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Old 10-15-2014, 03:36 PM   #25
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I am still in state of mild shock. How did Dow end up down 175 the S&P down 15, and my portfolio end up a $1,000?

Analyzing it, all of my interest sensitive MLP had significant rallies as did the Vanguard Small Cap index fund. I do wonder if the small cap having a up day, in the middle of carnage is sign the end of the correction?
I am shocked too. Have you looked into becoming a hedge fund manager?
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Old 10-15-2014, 03:39 PM   #26
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I do wonder if the small cap having a up day, in the middle of carnage is sign the end of the correction?
Hard to say, although it suggests that there is a bid for beaten down stuff. High yield spreads continued to rise today, although the absolute level they are sitting at is still modest.
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Old 10-15-2014, 04:29 PM   #27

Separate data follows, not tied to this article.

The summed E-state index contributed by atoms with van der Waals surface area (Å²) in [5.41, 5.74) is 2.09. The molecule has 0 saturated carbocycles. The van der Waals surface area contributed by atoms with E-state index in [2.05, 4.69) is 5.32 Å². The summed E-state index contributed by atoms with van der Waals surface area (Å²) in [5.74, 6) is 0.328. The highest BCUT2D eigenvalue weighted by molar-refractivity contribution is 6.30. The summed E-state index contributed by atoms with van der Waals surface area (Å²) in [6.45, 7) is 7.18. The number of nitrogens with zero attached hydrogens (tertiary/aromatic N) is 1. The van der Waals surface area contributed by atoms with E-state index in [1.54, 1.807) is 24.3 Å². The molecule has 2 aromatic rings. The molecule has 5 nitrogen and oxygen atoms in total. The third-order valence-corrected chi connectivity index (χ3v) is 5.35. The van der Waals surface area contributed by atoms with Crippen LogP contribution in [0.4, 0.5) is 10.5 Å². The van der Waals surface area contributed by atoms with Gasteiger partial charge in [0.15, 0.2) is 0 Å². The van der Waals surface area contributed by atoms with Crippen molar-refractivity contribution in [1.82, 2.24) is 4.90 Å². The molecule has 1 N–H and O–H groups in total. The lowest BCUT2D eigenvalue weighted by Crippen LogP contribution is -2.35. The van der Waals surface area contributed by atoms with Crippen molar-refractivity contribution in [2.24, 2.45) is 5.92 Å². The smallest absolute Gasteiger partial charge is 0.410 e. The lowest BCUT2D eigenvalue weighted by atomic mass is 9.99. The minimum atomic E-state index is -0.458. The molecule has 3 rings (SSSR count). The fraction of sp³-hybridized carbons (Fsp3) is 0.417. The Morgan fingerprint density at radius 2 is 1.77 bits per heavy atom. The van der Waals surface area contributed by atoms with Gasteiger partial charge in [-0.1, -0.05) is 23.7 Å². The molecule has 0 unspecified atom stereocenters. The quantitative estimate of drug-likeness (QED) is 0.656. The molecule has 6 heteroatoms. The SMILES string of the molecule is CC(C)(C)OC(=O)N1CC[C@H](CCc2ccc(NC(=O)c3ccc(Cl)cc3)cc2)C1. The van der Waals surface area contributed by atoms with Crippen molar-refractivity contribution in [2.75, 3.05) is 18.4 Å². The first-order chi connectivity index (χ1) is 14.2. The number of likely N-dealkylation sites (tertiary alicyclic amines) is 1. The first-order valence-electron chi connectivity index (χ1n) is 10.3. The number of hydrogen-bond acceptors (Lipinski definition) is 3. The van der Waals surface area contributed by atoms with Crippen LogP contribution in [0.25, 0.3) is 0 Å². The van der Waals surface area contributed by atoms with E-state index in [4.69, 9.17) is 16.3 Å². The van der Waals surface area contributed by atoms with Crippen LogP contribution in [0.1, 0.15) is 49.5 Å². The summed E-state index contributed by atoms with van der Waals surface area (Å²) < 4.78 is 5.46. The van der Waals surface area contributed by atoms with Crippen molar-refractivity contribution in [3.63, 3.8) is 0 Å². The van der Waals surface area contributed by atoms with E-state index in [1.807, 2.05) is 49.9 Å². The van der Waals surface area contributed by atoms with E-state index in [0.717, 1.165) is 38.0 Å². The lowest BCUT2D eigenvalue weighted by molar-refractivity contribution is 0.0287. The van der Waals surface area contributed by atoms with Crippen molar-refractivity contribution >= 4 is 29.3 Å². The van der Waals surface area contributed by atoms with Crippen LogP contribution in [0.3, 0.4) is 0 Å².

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I am still in state of mild shock. How did Dow end up down 175 the S&P down 15, and my portfolio end up a $1,000?

Analyzing it, all of my interest sensitive MLP had significant rallies as did the Vanguard Small Cap index fund. I do wonder if the small cap having a up day, in the middle of carnage is sign the end of the correction?
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I am shocked too. Have you looked into becoming a hedge fund manager?
I just looked at my own portfolio. My stocks are down -0.03% today, compared to -1.06% for the Dow and -0.81% for S&P.